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Subscription and recurring billing tools provider Chargebee today said that it raised $125 million in series G funding co-led by Sapphire Ventures, Tiger Global, and Insight Venture Partners. With the fresh round of capital, which values Chargebee at $1.4 billion post-money, the company says that it plans to increase its investments in expansion and partnerships, setting the stage for an IPO.
The pandemic accelerated the shift to software-as-a-service (SaaS) and subscription-based business models, with companies expecting a 12% compound annual growth rate from recurring revenue over the next five years. By some estimates, 40% of ecommerce revenue comes from repeat purchasers — streaming music subscriptions alone generated $19.1 billion in 2018. But only 32% of online bills are made on a recurring basis, while the remaining 68% are one-time payments.
Chargebee’s platform automates things like funneling users toward plans and collecting payment information, as well as executing upgrade or downgrade billing adjustments and facilitating recurring subscription renewals. For tasks it can’t handle automatically, Chargebee enlists human agents through customer relationship management dashboards from Zendesk, Salesforce, and NetSuite while guiding customers through a customizable checkout experience.
Courtesy of integrations with Stripe, Braintree, WorldPay, and PayPal payment products, customers using Chargebee can pay with digital wallets like Amazon Pay and Apple Pay; with credit or debit cards; or directly through their bank accounts. Chargebee supports over 480 recurring billing use cases, with more than 20 payment gateways across over 50 countries. And the platform is available for upwards of 120 currencies and payment methods in dozens of languages.
Chargebee features a range of pricing schemes including variable and usage-based pricing, and the platform is able to renew billing cycles based on sign-up or other dates. Chargebee can also selectively route payments and currencies in keeping with predefined rules. The platform’s optional Smart Dunning feature algorithmically susses out retry logic across days and times for failed payments.
On Chargebee’s backend, managers get a visual customer organizational chart that allows them to define payment and invoicing responsibilities. They can also access templatized reports and KPI dashboards with metrics such as subscription revenue, discount, bad debt, and add-on metrics, all of which feed into accounting platforms like NetSuite, Intacct, and Xero. Teams receive real-time notifications if any tracked goals meet or exceed expectations or the team is in danger of falling behind.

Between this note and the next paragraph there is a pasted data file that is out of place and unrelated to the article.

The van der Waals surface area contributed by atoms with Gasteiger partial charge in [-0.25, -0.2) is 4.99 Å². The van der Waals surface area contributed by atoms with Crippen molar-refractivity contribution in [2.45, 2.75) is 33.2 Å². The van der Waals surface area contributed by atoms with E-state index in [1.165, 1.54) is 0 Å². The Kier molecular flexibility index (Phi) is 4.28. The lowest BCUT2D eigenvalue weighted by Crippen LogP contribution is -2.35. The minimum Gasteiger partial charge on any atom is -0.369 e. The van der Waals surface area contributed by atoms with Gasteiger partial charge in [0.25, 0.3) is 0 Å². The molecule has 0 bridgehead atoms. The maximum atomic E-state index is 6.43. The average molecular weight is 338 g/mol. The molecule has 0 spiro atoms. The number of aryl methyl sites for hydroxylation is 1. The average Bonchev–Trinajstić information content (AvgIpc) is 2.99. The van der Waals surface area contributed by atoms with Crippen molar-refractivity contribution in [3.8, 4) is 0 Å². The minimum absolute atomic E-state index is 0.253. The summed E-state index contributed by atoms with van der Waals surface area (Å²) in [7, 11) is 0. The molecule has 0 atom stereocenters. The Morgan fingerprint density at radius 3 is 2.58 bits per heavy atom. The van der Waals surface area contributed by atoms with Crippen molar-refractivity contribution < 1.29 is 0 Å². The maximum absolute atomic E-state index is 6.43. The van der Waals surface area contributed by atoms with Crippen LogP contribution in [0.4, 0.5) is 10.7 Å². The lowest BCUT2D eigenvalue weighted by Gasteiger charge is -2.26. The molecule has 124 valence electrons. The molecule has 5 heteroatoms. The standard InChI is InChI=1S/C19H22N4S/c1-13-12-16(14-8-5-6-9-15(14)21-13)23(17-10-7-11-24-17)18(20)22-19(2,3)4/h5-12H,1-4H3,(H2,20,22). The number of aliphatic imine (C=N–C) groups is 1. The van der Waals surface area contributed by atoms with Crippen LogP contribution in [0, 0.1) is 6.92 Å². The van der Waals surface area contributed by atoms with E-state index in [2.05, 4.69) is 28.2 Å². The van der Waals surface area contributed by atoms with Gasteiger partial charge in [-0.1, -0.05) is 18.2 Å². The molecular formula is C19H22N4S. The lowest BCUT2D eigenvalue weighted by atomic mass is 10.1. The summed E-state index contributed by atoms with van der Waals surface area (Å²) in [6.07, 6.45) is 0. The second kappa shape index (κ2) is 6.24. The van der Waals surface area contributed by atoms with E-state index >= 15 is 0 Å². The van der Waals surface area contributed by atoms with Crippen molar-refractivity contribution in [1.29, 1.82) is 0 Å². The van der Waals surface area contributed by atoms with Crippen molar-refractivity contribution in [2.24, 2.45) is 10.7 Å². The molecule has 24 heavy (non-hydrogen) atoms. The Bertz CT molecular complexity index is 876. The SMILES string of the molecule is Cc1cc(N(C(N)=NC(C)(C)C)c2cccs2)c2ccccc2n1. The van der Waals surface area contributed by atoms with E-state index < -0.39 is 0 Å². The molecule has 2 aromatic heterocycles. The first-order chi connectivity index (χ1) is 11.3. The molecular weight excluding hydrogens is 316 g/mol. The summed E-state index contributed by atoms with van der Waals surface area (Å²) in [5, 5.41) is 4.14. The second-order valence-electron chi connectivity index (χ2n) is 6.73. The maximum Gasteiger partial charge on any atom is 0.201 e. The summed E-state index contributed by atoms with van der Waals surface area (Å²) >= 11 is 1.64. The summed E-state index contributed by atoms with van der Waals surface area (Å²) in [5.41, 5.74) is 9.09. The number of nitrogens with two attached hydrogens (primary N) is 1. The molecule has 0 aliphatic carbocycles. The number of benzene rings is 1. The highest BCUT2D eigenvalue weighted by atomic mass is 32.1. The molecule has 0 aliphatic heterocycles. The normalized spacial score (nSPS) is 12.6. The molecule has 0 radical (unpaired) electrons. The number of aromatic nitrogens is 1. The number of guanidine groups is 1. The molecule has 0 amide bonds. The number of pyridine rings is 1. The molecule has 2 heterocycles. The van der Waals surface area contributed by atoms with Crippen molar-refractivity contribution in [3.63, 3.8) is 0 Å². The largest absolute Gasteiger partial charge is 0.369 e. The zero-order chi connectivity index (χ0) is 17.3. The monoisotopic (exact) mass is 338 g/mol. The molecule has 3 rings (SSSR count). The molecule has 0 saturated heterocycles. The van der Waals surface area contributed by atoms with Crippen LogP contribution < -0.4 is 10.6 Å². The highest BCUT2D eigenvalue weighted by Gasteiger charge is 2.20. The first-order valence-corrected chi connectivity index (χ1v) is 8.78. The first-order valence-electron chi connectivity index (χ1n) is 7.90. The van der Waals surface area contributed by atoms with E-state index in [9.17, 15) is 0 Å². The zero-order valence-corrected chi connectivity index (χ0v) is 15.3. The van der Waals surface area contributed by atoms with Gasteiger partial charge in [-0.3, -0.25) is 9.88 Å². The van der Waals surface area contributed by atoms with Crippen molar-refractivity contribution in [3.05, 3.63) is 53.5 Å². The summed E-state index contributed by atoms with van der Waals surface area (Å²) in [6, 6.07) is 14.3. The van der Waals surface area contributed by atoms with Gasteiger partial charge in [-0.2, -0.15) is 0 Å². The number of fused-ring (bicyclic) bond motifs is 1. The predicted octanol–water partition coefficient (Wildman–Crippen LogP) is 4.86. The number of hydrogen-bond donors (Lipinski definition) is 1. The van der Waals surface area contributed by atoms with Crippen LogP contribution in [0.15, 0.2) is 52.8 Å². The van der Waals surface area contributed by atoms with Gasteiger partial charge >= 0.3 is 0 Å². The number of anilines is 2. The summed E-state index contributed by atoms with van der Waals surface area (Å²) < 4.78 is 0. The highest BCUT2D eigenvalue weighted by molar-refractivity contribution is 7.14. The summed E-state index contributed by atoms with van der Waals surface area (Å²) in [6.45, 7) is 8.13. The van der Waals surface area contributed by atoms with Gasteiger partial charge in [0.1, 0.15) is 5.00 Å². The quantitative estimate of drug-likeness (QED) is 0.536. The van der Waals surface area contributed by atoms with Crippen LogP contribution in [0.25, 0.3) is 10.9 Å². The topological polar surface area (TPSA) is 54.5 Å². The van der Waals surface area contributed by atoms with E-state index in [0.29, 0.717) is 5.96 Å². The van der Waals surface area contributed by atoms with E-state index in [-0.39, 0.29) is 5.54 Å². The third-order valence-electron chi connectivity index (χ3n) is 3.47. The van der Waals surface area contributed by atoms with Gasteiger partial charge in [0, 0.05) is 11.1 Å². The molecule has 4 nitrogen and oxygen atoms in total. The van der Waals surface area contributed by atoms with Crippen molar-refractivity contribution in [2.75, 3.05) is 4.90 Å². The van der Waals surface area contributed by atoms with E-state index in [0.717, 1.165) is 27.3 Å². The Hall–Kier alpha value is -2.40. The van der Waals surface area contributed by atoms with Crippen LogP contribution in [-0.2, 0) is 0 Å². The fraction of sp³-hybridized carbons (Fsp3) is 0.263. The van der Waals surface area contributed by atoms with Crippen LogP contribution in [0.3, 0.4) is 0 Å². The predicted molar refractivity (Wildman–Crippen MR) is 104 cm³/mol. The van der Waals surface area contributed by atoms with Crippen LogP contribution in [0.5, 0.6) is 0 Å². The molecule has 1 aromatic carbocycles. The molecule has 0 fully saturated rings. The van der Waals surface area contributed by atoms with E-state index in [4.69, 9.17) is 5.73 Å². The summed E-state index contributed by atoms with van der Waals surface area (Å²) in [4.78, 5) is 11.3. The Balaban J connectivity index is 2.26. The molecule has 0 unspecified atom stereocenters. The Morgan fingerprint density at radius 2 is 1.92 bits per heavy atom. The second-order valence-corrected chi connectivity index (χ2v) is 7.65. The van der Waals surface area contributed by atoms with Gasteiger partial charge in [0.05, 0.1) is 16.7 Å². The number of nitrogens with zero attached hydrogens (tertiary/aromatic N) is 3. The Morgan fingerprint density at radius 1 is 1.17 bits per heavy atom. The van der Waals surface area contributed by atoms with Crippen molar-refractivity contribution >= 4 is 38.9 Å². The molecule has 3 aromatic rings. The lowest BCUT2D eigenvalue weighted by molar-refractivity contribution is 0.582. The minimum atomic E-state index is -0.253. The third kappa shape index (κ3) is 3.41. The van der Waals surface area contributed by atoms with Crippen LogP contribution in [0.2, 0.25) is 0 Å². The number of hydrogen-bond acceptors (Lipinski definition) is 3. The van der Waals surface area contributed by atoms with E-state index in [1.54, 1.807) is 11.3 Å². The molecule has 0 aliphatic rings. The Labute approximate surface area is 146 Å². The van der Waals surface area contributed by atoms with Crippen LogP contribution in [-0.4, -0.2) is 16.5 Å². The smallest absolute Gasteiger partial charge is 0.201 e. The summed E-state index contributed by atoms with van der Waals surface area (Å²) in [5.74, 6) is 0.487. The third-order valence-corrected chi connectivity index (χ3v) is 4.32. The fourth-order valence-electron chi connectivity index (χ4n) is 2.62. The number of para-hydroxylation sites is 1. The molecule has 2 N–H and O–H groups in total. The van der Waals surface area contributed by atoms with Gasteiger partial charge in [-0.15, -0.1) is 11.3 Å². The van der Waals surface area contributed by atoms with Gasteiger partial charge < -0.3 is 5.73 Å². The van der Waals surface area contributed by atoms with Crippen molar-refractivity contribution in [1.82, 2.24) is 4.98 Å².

“Chargebee is the only solution in the space to include a ‘simulation engine’ as part of the product called TimeMachine. TimeMachine allows a business to simulate their subscription and billing configurations and analyze the potential response to external conditions,” a spokesperson told VentureBeat via email. “With capabilities like this businesses are able to assess the impact of their pricing, revenue recovery, and billing logic proactively. Chargebee also offers features like smart dunning capabilities which automate revenue recovery processes to maximize collections, while minimizing the cost of payment failures due to hard declines.”
Customers and competition
Chargebee competes with publicly traded Zuora and with ReCharge and Recurly, which create and maintain software subscription-based service solutions for businesses. But Chargebee is evidently doing something right — its customers include Okta, Freshworks, Calendly, and Study.com. And Chargebee claims to have a net retention rate exceeding $150.
In fact, Chargebee claims to have the largest footprint of any revenue management provider in its segment, with businesses in 160 countries across North America, Europe, Asia, and Australia processing billions of dollars in revenue. The company’s user base has grown to more than 3,000 paying customers and over 20,000 companies across SaaS, direct-to-consumer ecommerce, over-the-top streaming, elearning, and publishing, and Chargebee says it is continuing to benefit from a “global surge” in subscription services deployments. A report from Zuora suggests 22% of companies have seen their subscription growth accelerate since the start of the pandemic, particularly in categories like video streaming and digital news and media.
“The pandemic has opened up opportunities for us as a business. Some of our customers have even been successful in pivoting their business models and offerings to the market, [and] we are proud to have enabled these shifts in decisions and support our customers through these turbulent times, only opening more doors of opportunity,” the spokesperson said.
Chargebee’s latest investment round was led by Insight Venture Partners, with participation from existing investors. It brings Chargebee’s total funding to date to $230 million, following a $55 million round in October 2020.
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